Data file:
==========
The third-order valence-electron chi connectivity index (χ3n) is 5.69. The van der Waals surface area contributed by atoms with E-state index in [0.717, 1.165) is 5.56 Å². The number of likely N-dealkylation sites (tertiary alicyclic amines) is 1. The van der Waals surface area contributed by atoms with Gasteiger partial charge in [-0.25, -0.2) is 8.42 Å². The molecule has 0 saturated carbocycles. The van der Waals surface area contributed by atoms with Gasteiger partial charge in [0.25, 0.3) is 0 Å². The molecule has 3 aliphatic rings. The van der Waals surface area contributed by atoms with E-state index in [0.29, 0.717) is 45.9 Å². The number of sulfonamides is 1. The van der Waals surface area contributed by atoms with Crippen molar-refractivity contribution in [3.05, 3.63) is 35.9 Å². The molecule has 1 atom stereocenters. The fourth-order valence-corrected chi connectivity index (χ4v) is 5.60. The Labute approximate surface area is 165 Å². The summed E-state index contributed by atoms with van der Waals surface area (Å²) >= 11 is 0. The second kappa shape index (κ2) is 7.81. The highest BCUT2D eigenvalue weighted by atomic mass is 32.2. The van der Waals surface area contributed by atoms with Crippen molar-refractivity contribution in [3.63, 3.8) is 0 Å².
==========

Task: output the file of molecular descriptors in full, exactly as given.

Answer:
The third-order valence-electron chi connectivity index (χ3n) is 5.69. The van der Waals surface area contributed by atoms with E-state index in [0.717, 1.165) is 5.56 Å². The number of likely N-dealkylation sites (tertiary alicyclic amines) is 1. The van der Waals surface area contributed by atoms with Gasteiger partial charge in [-0.25, -0.2) is 8.42 Å². The molecule has 0 saturated carbocycles. The van der Waals surface area contributed by atoms with Gasteiger partial charge in [0.25, 0.3) is 0 Å². The molecule has 3 aliphatic rings. The van der Waals surface area contributed by atoms with E-state index in [0.29, 0.717) is 45.9 Å². The number of sulfonamides is 1. The van der Waals surface area contributed by atoms with Crippen molar-refractivity contribution in [3.05, 3.63) is 35.9 Å². The molecule has 1 atom stereocenters. The fourth-order valence-corrected chi connectivity index (χ4v) is 5.60. The Labute approximate surface area is 165 Å². The summed E-state index contributed by atoms with van der Waals surface area (Å²) >= 11 is 0. The second kappa shape index (κ2) is 7.81. The highest BCUT2D eigenvalue weighted by atomic mass is 32.2. The van der Waals surface area contributed by atoms with Crippen molar-refractivity contribution in [3.63, 3.8) is 0 Å².